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Researchers: People might be thin outside, but fat inside

first_imgAccording to Bell, people who are fat on the inside are essentially on the threshold of being obese. They eat too many fatty, sugary foods – and exercise too little to work it off – but they are not eating enough to actually be fat. Scientists believe we naturally accumulate fat around the belly first, but at some point, the body may start storing it elsewhere. Still, most experts believe that being of normal weight is an indicator of good health, and that BMI is a reliable measurement. “BMI won’t give you the exact indication of where fat is, but it’s a useful clinical tool,” said Dr. Toni Steer, a nutritionist at Britain’s Medical Research Council.160Want local news?Sign up for the Localist and stay informed Something went wrong. Please try again.subscribeCongratulations! You’re all set! LONDON – If it really is what’s on the inside that counts, then a lot of thin people might be in trouble. Some doctors now think that the internal fat surrounding vital organs like the heart, liver or pancreas – invisible to the naked eye – could be as dangerous as the more obvious external fat that bulges underneath the skin. “Being thin doesn’t automatically mean you’re not fat,” said Dr. Jimmy Bell, a professor of molecular imaging at Imperial College, London. Since 1994, Bell and his team have scanned nearly 800 people with MRI machines to create “fat maps” showing where people store fat. According to the data, people who maintain their weight through diet rather than exercise are likely to have major deposits of internal fat, even if they are otherwise slim. “The whole concept of being fat needs to be redefined,” said Bell, whose research is funded by Britain’s Medical Research Council. Without a clear warning signal – like a rounder middle – doctors worry that thin people may be lulled into falsely assuming that because they’re not overweight, they’re healthy. “Just because someone is lean doesn’t make them immune to diabetes or other risk factors for heart disease,” said Dr. Louis Teichholz, chief of cardiology at Hackensack University Medical Center in New Jersey, who was not involved in Bell’s research. Even people with normal Body Mass Index scores – a standard obesity measure that divides your weight by the square of your height – can have surprising levels of fat deposits inside. Of the women scanned by Bell and his colleagues, as many as 45 percent of those with normal BMI scores (20 to 25) actually had excessive levels of internal fat. Among men, the percentage was nearly 60 percent. Relating the news to what Bell calls “TOFIs” – people who are “thin outside, fat inside” – is rarely uneventful. “The thinner people are, the bigger the surprise,” he said, adding the researchers even found TOFIs among people who are professional models. last_img read more

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More oil facilities targets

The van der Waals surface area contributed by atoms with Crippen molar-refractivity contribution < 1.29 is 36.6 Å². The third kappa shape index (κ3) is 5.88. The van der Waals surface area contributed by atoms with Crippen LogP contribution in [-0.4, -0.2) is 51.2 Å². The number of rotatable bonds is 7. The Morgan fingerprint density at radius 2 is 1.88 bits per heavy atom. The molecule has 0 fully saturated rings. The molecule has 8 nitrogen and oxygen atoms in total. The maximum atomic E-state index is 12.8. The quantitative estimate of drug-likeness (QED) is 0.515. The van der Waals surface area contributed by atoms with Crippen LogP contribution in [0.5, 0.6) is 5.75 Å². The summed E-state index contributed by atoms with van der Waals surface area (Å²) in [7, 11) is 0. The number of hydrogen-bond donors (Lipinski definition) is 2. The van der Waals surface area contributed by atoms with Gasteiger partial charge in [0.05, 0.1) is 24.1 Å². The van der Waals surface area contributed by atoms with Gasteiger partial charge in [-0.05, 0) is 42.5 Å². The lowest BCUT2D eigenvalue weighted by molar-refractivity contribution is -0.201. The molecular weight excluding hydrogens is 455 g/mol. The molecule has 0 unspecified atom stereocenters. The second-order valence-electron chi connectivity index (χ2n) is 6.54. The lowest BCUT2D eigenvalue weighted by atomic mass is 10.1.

first_imgMANAMA, Bahrain – A day after the first attack on Saudi Arabia’s vital oil infrastructure, the Saudi branch of al-Qaida warned in an Internet statement Saturday that suicide bombers will target more oil facilities. “There are more like them who are racing toward martyrdom and eager to fight the enemies of God,” the posting said. “You will see things that will make you happy, God willing.” A strike on the Abqaiq complex, near Saudi Arabia’s eastern Persian Gulf coast, could have been devastating. Nearly two-thirds of the country’s oil flows through the facility for processing before export. The attack, which was claimed by al-Qaida and repelled by Saudi security services, demonstrated Saudi Arabia’s success in putting tough security around the oil industry, the source of the royal family’s wealth, oil analysts said. AD Quality Auto 360p 720p 1080p Top articles1/5READ MORECasino Insider: Here’s a look at San Manuel’s new high limit rooms, Asian restaurant Two suicide bombers in explosives-packed cars traded fire with police at a checkpoint before a gate in the first of three fences around the sprawling, heavily guarded complex. One bomber collided with the closed gate, exploding and blowing a hole in the fence, a senior Saudi security official said. The second bomber drove through the hole before police opened fire, detonating his car, the official added on condition of anonymity because of the sensitivity of the issue. Witnesses on Friday reported that security forces traded fire with gunmen outside the facility after the explosions and that a hunt for attackers continued for hours. Saudi officials have not reported the capture of any assailants. At least two attackers and two security guards were killed, the state news agency reported. Eight foreign workers at the facility – all from South Asia – were wounded, a former Aramco employee told The Associated Press on condition of anonymity. In another Web statement, al-Qaida said it carried out the attack “based on the instructions of our leader, Osama bin Laden” and identified the two slain suicide bombers as Abdullah Abdul-Aziz al-Tweijri and Mohammed Saleh al-Gheith. It denied that the bombing was foiled and gave its own account of the attack. It claimed that al-Qaida fighters overcame guards at the gate, killing three and forcing others to flee. The fighters then opened the gate for a car that entered and blew up, it said, without specifying what the blast targeted. The authenticity of the statements could not be independently confirmed. Crude oil prices jumped by more than $2 a barrel on world markets after the attack. But Saudi Oil Minister Ali Naimi swiftly issued assurances that the violence did not affect oil operations. On Saturday, he stressed to U.S. Commerce Secretary Carlos Gutierrez at a meeting in Riyadh that the kingdom would “ensure the flow of oil despite the terrorist threats.” Al-Qaida militants launched a campaign of violence in Saudi Arabia – bin Laden’s birthplace – in 2003. Attacks on oil infrastructure could represent a new tactic. Previous targets were peripherally related to the oil industry – expatriate oil workers living and working in the kingdom. Bin Laden first called for attacks on oil facilities in December 2004. Analysts and diplomats said Friday’s events were proof that increased security at oil installations has paid off for the Saudi kingdom. “It’s a success story,” said Fareed Mohamedi, head of country analysis at Washington-based PFC Energy. “It’s a bit too close for comfort, but it certainly shows that they can repel these types of attacks.” Mohamedi said the Saudi government typically places remote sensors in the desert surrounding oil complexes and several fences around the facilities themselves. About 25,000 security personnel man checkpoints on roads leading to the facilities and gates into the compounds. Saudi security forces have largely had al-Qaida’s branch in the kingdom on the run over the past year, arresting hundreds of suspects. They killed or captured all but one of the top 26 militants on a most-wanted list issued in December 2003, then did the same with 10 of the 15 on a second list issued in June. Friday’s attack was the first major strike since December 2004, when five gunmen attacked the U.S. Consulate in the Saudi port city of Jiddah. Five consulate employees from the Middle East and Asia and four attackers were killed. Ten people were wounded. Analysts said it was too early to say whether the Abqaiq bombing signaled a new, aggressive campaign. But the choice of oil facilities should increase concerns, they said. “If the Saudi system goes down, then you will have a real problem, and for oil prices, the sky is the limit,” Mohamedi said. “You’re attacking the absolute heart of the world oil system.” Saudi Arabia holds over 260 billion barrels of proven oil reserves, a quarter of the world’s total. It currently puts out about 9.5 million barrels per day, or 11 percent of global consumption. 160Want local news?Sign up for the Localist and stay informed Something went wrong. Please try again.subscribeCongratulations! You’re all set!last_img read more